As one of the oldest and largest religions in the world, Buddhism has existed for over 2 years. The tradition has had its ups and downs many times, just like any other tradition. At one time it was nearly extinct in its birthplace, India, but it has flourished in new regions far from its original home, such as China, Korea, and Japan.
Today, the number of adherents worldwide is approximately 500 million. * It may not be the largest religion but it may be the largest non-theistic religion, whose tenets do not rely on the existence of a single omnipresent being. The Buddhadharma has been a guiding light for countless people to find the inner wisdom to face the human condition and achieve true liberation, nirvana. It also made rich contributions to human civilization, with literature, philosophy, architecture, art and much more.
Like individuals, religious traditions can have good and bad reputations. Until now, on the whole, Buddhism has been known as the religion of peace and non-violence. Terms such as Buddhist fundamentalism or Buddhist terrorism are rarely heard in mainstream conversation or mainstream news media. Even though most non-Buddhists disagree with Buddhism on a theoretical level, they tend to associate it with non-violence and compassion. There have also been Buddhist luminaries in the international limelight as champions of world peace. All this contributes to the image of Buddhism.
Buddhism has many practical and applicable practices that have universal appeal, so some of these practices go beyond the realm of Buddhism itself. Today, people from all walks of life practice mindfulness meditation. This is a concrete example. It also attracts many newcomers to the West as sincere followers, not because they run after magic or ecclesiastical promises, but because they appreciate the down-to-earth approach of Buddhism.
Unless there is an unexpected reversal in the current and seemingly inexorable trend of geopolitical demographics, the population of Buddhists is expected to decline faster than other major religions. It has to do with many factors. One obvious factor is that East Asian countries that have historically valued and practiced Buddhism are becoming increasingly secular and their populations are drastically declining. Japan is a living example. Many temples attract fewer and fewer adherents there over time. No one has found a perfect solution to reverse this trend. In fact, Buddhism is declining even faster than Japan's aging population.
Ancient Buddhist scriptures made predictions about the end of Buddhism, and some of them even gave a timeline. But what is the barometer that defines the existence of Buddhism? According to vinayaor monastic rules and procedures, taught by the Buddha, it is defined by the fact that vinaya the rites are observed by monks or nuns. Many follow this barometer strongly, even dogmatically. There are other scholars who define the existence of Buddhism by a looser measure. They would say that as long as there is a Buddhist sangha, there is Buddhism at a particular time and place. The latter seems more reasonable, as monasticism itself can be said to be in crisis, with fewer and fewer people entering monasteries to be ordained.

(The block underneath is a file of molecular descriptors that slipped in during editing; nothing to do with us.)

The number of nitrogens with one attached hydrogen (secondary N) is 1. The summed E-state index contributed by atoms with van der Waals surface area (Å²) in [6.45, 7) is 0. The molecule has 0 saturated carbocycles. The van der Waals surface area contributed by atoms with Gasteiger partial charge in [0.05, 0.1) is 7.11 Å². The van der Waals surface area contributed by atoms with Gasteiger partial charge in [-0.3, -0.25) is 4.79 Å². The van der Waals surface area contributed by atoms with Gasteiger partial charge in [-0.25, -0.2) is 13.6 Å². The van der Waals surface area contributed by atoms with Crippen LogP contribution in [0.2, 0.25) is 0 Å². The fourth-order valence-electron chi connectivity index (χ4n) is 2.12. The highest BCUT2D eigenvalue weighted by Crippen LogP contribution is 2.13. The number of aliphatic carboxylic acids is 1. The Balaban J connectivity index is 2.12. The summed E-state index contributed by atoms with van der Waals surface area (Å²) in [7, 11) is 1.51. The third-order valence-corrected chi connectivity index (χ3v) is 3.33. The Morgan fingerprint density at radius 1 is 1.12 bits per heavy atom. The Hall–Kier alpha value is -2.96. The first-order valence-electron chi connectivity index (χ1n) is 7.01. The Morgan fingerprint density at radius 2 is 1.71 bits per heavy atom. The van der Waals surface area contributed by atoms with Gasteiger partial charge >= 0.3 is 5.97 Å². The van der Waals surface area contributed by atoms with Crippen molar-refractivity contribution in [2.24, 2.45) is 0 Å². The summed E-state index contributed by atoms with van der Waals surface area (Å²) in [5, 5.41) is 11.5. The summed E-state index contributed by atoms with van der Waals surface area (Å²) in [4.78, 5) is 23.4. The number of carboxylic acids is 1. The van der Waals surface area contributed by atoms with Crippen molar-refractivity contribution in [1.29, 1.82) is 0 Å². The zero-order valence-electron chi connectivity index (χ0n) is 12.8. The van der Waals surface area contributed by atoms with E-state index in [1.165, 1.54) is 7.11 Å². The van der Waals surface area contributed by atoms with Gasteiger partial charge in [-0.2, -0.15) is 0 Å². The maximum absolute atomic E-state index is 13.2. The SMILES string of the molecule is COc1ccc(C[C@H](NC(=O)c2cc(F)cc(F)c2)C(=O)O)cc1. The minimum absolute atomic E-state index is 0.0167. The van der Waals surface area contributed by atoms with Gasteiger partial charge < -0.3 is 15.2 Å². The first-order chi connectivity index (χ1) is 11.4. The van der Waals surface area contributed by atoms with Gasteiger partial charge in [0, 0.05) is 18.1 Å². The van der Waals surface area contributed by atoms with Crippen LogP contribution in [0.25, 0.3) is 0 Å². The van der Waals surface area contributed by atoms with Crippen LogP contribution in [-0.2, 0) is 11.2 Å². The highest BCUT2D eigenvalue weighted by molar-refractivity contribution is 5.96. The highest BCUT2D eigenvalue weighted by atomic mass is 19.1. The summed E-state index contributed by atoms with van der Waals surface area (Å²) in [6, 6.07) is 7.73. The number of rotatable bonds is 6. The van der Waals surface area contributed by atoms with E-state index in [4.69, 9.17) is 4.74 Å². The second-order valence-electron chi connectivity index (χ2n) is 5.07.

If Buddhism is to endure in the world, we should seriously consider how to raise a new generation of Dharma teachers. They are the ones who will carry our tradition and shape it to meet the spiritual needs of the followers. In the past, only monks were Dharma teachers in many traditions, with a few notable exceptions. During the Meiji era in Japan, monasticism was all but extinguished by the government, due to which lay Dharma teachers and lay Zen masters became the norm.
In Tibetan Buddhism, most Dharma teachers are expected to be monks, except in the Nyingma tradition, which allows for ordained, non-monastic Dharma teachers. The Nyingma tradition has many non-monastic masters, such as Rongzom Pandita, Jigme Lingpa, Duddul Dorje, Longsal Nyingpo, Do Khyentse, Dudjom Lingpa, Lerab Lingpa and many others. There are also many Nyingma monastic masters including Longchenpa, Jamgon Mipham and Choje Jigme Phuntsok.
In the Nyingma tradition, non-monastic Dharma teachers are often considered yogis or tantric and held in high esteem by secular communities. people offer them Dana, financial donations, and also receive teachings and initiations from them. This custom is not recent but dates back to the time of the Tibetan kings Trisong Detsen and Tri Ralpachen.
In general, people become Dharma teachers in the Nyingma tradition in various ways. Some become by earning a khenpo degree, or by being a tulku ou terton, or having undertaken a long meditation retreat and being invited to teach by a guru. There is no particular path to becoming a Dharma teacher.
Sooner or later, however, Buddhist societies will enter an era when there will be very few people who will accept to be ordained as monks. Thus, they must be open to creating a system by which lay people can be trained as Dharma teachers. This is already happening in all Buddhist lineages in the West.
There is not some sort of Buddhist papal government with the authority to revise and invent new guidelines for Buddhism. Yet there are many pressing issues like this. Buddhist practitioners and institutions need to be alert and ready for new challenges.
* The Global Religious Landscape: Buddhists (Pew Research Center) and The Future of World Religions: Population Growth Projections, 2010-2050 (Pew Research Center)